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Looking at starting clearing business

Discussion in 'Forestry Operations' started by Dirtroadcowboy, Aug 2, 2019.

  1. Dirtroadcowboy

    Dirtroadcowboy New Member

    Aug 2, 2019
    De Soto
    Hello all, new to the forum, like the title says I’m interested in starting a side gig for brush clearing. I’ve been running skid steers since I could walk so I’ve got that locked down. What I’m curious about is how to charge rates (by acre or hour), and mainly how to start out equipment wise. I have found a few track machines and munchers for decent prices too, any input is appreciated! Thanks in advance
  2. mowingman

    mowingman Senior Member

    Jul 11, 2010
    north Texas
    I have about 12 years experience in land clearing. My advice is "Do not do It". The costs are unpredictable and can be very high with regard to equipment. If you are just determined to do it, then start out with rented equipment, so the dealer has to do the repairs. In addition to a dedicated forestry mulcher, you will need a mechanics tool truck, fully stocked with every part you can think of. you will also need to make arraingements for an onsite fuel tank, or at least have a 400 gal tank in your truck or on a trailer. and, if you are doing this on a fulltime basis, forget about a mulcher on a skidsteer. Those are just toys, and might work, if you only run it 1 or 2 days/week.
    Unless you are sure you can get a bunch of ongoing contracts, I would not get into the business. If you want to do it part time, maybe get a skidsteer with a forestry package, and rent a mulcher head when you need it. Oh, you will most likely need a dozer, about the size of a D6 to handle the bigger stuff, and a few chainsaws, and a couple of good helpers.
  3. Junkyard

    Junkyard Senior Member

    Jun 5, 2016
    Field Mechanic
    Claremore, OK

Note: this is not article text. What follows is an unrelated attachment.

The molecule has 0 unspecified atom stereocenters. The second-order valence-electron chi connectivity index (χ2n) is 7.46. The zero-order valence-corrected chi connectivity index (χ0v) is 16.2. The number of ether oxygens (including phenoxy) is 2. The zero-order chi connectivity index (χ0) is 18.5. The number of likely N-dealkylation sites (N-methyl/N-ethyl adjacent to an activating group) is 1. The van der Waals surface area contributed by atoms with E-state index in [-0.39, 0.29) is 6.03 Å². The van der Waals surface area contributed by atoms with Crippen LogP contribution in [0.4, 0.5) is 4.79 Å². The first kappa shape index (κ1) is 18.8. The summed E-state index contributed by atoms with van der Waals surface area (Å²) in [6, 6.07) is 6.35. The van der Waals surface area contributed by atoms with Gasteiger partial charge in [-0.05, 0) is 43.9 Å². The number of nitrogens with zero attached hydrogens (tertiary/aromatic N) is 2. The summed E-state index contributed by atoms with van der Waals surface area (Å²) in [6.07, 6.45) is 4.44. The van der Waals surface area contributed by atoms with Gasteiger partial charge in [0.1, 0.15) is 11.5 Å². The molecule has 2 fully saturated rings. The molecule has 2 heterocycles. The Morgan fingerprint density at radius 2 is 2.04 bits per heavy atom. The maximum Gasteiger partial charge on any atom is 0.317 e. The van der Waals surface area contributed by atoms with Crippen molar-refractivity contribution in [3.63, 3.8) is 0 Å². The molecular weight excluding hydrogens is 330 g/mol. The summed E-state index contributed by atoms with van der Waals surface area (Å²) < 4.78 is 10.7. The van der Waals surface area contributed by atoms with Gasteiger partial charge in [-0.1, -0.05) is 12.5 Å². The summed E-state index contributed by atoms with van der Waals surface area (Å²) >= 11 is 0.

Agreed on the machine info. I have a good friend doing it and the skid steer mounted mulchers just don’t hold up. Even purpose built machines similar in size always have an issue or two, usually hydraulic. They all gulp fuel and are working their guts out most of the time.

    Teeth will be an expense and constant point of maintenance regardless of what type you run. I also agree on needing what will amount to a service/lube truck to keep it maintained properly.

    Even with several really good contacts with large projects my buddy sometimes struggles with it.....I’ve gone in and done quite a bit of felling for him so he’s just got stumps to grind vs dropping the entire tree and mulching it all. Knowing his financial situation I’ve always done it for the wood.

    He does some hourly, some by the acre and some contract. I can tell you his purpose built Fecon will outwork the skid steer unit by almost 50% and they’re similar sized machines. If memory serves he’s figured cost at something around $1,000 an acre. I cannot tell you how he got there so it could be way off.
  4. CM1995

    CM1995 Super Moderator

    Jan 21, 2007
    Running what I brung and taking what I win
    Welcome to the Forums dirtroadcowboy.

    What part of the country do live in? Location plays a huge role in what it costs to get anything done.
  5. treemuncher

    treemuncher Well-Known Member

    Dec 31, 2006
    eatin' trees, poopin' chips
    West TN
    I work jobs hourly, contract sum, by the acre (gps) or by the linear foot if ditch work. In full honesty to my customers, it's cheaper for them and fair to both of us to work hourly by the hourmeter to the 1/10th of the hour at my rates. I try to select the machine that is the most cost efficient for their job. Each machine has a different rate and different minimum call out costs. Distance also factors into job cost.